, Volume 8, Issue 3, pp 375-417,
Open Access This content is freely available online to anyone, anywhere at any time.
Date: 01 May 2012

Molecular and functional properties of P2X receptors—recent progress and persisting challenges

Abstract

ATP-gated P2X receptors are trimeric ion channels that assemble as homo- or heteromers from seven cloned subunits. Transcripts and/or proteins of P2X subunits have been found in most, if not all, mammalian tissues and are being discovered in an increasing number of non-vertebrates. Both the first crystal structure of a P2X receptor and the generation of knockout (KO) mice for five of the seven cloned subtypes greatly advanced our understanding of their molecular and physiological function and their validation as drug targets. This review summarizes the current understanding of the structure and function of P2X receptors and gives an update on recent developments in the search for P2X subtype-selective ligands. It also provides an overview about the current knowledge of the regulation and modulation of P2X receptors on the cellular level and finally on their physiological roles as inferred from studies on KO mice.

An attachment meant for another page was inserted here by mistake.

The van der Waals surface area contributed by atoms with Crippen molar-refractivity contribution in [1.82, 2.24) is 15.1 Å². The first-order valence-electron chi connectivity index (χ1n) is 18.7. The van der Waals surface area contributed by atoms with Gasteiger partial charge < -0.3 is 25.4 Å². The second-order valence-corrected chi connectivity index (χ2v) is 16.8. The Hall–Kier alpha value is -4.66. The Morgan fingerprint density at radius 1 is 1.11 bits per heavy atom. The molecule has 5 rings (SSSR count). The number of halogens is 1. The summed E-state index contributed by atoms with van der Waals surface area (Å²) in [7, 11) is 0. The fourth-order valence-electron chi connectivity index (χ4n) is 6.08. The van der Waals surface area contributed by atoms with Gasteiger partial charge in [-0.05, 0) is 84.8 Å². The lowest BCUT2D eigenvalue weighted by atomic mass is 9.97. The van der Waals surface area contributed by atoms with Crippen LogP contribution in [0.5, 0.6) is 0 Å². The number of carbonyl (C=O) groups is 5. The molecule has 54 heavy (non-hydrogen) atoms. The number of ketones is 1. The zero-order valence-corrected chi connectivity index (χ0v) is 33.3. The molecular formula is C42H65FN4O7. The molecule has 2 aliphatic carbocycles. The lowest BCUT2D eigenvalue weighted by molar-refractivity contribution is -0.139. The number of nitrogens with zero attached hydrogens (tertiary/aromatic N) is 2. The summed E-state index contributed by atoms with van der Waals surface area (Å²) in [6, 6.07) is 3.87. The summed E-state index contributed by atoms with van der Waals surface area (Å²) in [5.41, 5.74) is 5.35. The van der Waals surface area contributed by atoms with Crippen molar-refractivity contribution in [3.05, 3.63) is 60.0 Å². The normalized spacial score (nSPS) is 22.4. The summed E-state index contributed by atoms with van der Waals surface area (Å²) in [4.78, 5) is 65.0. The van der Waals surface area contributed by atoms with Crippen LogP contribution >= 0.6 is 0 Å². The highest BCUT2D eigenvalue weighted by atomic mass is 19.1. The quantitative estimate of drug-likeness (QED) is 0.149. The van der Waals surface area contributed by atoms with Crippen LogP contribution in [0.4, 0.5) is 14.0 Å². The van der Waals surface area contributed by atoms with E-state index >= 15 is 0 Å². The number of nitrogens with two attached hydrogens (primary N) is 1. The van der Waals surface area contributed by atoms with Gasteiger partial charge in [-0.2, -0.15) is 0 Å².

The authors Ralf Hausmann and Annette Nicke contributed equally.